Steven “Little Stevie” Van Zandt has never been one to hold his tongue. The Bruce Springsteen and the E Street Band guitarist was on-hand at the 2016 Rock and Roll Hall of Fame ceremony to posthumously induct Bert Berns, the influential and prolific songwriter-producer whose hits include “Twist and Shout,” “Piece of My Heart,” Hang on Sloopy” and “Under the Boardwalk.”
Backstage at the show, Van Zandt talked about Berns’ legacy, but found time to discuss his admiration of Darlene Love and Deep Purple and explain why it “pisses me off” when bands inducted into the Hall of Fame don’t show up.
What do you make of this lineup this year?
I think it ended up a very popular sort of year. Which is fine. We should be a balance between things that lean a little bit more artsy and a little bit more pop. We’re fine with that. We try to have a big umbrella. I’m very happy about Cheap Trick. They’re friends; they’re great and very underrated. Very underrated. They’ve got a new record coming out that we’re playing right now on my radio show. It’s great. They were making great records all along.
You’re inducting Bert Berns. What would you say is his legacy?
He’s only in the business for seven years. He died very young. I only have three minutes, so I’ma barely fit his credits in. He wrote and produced “Twist and Shout,” which which is arguably the greatest record ever made. “Here Comes the Night,” Van Morrison, “Piece of My Heart,” Janis Joplin, “Cry to Me,” Solomon Burke. Not only a producer, had his own label. Put out one hit after another on his own label. He’s not a household name, so I’m very proud when the Rock and Roll Hall of Fame actually gives somebody acknowledgement that maybe people don’t know, but is actually quite important for the business.
I know his discography well. And there’s a lot to it, man. Really, great stuff. I just love that whole Brill Building era. I will always regret not being there. That’s where I belong. And I have fantasies of recreating that with my record label, which I started exactly the moment the record industry ended. [Laughs] Tell me the timing could not have been more perfect. So I lost a bunch of money there but, the idea was to get a lot of those cats back. A lot of them were still around. Put together the Sixties producers and songwriters with young bands. I think that’d be a cool idea. I still think that.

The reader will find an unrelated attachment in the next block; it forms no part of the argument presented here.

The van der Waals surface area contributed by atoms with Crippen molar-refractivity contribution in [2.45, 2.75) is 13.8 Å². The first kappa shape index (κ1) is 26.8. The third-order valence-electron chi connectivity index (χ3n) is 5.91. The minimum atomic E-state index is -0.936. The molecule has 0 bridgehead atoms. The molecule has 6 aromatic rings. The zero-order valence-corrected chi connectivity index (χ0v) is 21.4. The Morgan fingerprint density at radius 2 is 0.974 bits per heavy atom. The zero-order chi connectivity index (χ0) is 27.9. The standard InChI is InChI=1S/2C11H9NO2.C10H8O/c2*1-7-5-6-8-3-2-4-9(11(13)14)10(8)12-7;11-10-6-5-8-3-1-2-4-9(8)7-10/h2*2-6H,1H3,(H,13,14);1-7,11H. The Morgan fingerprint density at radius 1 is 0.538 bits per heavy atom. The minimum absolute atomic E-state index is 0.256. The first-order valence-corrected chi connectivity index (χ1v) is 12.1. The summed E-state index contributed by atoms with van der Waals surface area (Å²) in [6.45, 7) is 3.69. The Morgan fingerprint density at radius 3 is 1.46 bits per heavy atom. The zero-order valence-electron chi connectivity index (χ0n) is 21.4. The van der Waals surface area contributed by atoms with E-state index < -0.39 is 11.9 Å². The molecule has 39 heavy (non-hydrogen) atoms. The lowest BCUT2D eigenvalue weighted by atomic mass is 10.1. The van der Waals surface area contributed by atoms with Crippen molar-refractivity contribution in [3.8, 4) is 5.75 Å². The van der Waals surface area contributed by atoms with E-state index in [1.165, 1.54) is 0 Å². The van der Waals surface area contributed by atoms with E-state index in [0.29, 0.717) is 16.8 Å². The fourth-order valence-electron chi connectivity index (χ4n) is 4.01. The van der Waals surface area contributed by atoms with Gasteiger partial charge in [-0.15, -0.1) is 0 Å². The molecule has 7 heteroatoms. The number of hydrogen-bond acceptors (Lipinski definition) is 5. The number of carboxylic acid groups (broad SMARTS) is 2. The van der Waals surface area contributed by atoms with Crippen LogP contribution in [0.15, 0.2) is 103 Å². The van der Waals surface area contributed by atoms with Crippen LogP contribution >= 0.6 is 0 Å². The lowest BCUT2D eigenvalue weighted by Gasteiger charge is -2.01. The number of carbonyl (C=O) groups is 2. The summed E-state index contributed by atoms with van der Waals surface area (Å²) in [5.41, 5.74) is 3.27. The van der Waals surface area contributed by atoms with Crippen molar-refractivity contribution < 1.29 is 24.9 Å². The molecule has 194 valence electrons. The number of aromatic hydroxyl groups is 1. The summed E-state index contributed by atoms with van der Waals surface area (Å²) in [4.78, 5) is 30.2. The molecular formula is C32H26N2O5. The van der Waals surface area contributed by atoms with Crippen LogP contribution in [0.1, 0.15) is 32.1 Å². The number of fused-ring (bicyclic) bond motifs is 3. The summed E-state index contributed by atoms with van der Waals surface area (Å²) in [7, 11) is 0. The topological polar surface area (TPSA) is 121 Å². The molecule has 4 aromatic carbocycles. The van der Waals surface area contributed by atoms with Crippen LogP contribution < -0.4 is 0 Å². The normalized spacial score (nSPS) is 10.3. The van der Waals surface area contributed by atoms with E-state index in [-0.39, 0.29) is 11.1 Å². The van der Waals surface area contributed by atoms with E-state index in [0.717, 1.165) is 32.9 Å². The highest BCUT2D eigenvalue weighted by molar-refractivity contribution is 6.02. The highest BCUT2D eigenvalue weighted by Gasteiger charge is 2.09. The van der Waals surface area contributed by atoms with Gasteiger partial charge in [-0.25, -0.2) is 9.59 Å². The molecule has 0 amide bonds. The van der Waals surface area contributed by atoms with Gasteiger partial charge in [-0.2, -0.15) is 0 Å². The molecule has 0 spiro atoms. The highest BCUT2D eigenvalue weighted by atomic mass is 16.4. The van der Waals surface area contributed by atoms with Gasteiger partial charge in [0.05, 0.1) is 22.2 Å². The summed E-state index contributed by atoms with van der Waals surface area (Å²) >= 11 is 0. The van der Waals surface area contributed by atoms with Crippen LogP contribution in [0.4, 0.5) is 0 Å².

Were you satisfied with the way the Darlene Love record came out?
We’re very, very proud of that man. I got obsessed with that thing. I spent a year on that. I felt a lot of pressure on that one to rise to her level of quality. Which to me, she’s the greatest singer of all time. I’m not exaggerating. To have her first album after 50 years … This had better be pretty good, man. People have been waiting for this for 50 years!
It was a lot of pressure.
I think we got it there, man, I really do. People came through for me writing. I called Elvis Costello and 24 hours later, he sent me four songs. He was just amazingly enthusiastic. For me, making a record is a vacation. I’d like to do it more often. Just, chances are impossible… It’s a very expensive hobby, you know? [Laughs]. We got lucky with Columbia picking up that record. Very lucky. Real strings, real horns on everything. It adds up. Even though I did it in my own studio.
What’s the most fun going to one of these Rock and Roll Hall of Fame ceremonies?
I never see anybody, so it’s nothing but fun. Honestly. I just met half the cast of Vinyl, who I didn’t know. And a couple guys from Sopranos are on Vinyl. You don’t see people you don’t work with, really. And I haven’t been in the business, really, ever. It’s kind of like I visit now and then. So it’s fun for me.
What do you make of bands or musicians that decide not to show up at th ceremony?
Well it’s the greatest honor of your life. It’s going to be the first line of your epitaph. Let me tell you something — being on the committee — It’s hard to get in. Okay? It’s hard to get in. And when people don’t show up, man, that pisses me off. Because it’s hard to get in.
Additional reporting by David Browne